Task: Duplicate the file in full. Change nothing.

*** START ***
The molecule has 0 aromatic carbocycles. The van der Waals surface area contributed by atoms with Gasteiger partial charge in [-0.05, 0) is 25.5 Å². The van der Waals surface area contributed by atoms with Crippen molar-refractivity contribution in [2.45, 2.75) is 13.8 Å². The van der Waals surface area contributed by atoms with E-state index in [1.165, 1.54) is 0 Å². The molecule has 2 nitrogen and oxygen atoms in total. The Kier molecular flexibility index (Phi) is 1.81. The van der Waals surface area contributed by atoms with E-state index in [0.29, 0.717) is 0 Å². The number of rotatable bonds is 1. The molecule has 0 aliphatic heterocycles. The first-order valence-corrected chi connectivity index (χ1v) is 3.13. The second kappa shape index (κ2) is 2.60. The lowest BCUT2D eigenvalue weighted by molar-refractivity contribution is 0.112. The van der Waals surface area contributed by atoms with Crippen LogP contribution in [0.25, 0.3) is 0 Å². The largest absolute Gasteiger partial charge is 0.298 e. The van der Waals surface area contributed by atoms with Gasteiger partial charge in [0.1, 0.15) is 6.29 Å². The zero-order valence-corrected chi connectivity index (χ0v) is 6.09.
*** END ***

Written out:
The molecule has 0 aromatic carbocycles. The van der Waals surface area contributed by atoms with Gasteiger partial charge in [-0.05, 0) is 25.5 Å². The van der Waals surface area contributed by atoms with Crippen molar-refractivity contribution in [2.45, 2.75) is 13.8 Å². The van der Waals surface area contributed by atoms with E-state index in [1.165, 1.54) is 0 Å². The molecule has 2 nitrogen and oxygen atoms in total. The Kier molecular flexibility index (Phi) is 1.81. The van der Waals surface area contributed by atoms with E-state index in [0.29, 0.717) is 0 Å². The number of rotatable bonds is 1. The molecule has 0 aliphatic heterocycles. The first-order valence-corrected chi connectivity index (χ1v) is 3.13. The second kappa shape index (κ2) is 2.60. The lowest BCUT2D eigenvalue weighted by molar-refractivity contribution is 0.112. The van der Waals surface area contributed by atoms with Crippen LogP contribution in [0.25, 0.3) is 0 Å². The largest absolute Gasteiger partial charge is 0.298 e. The van der Waals surface area contributed by atoms with Gasteiger partial charge in [0.1, 0.15) is 6.29 Å². The zero-order valence-corrected chi connectivity index (χ0v) is 6.09.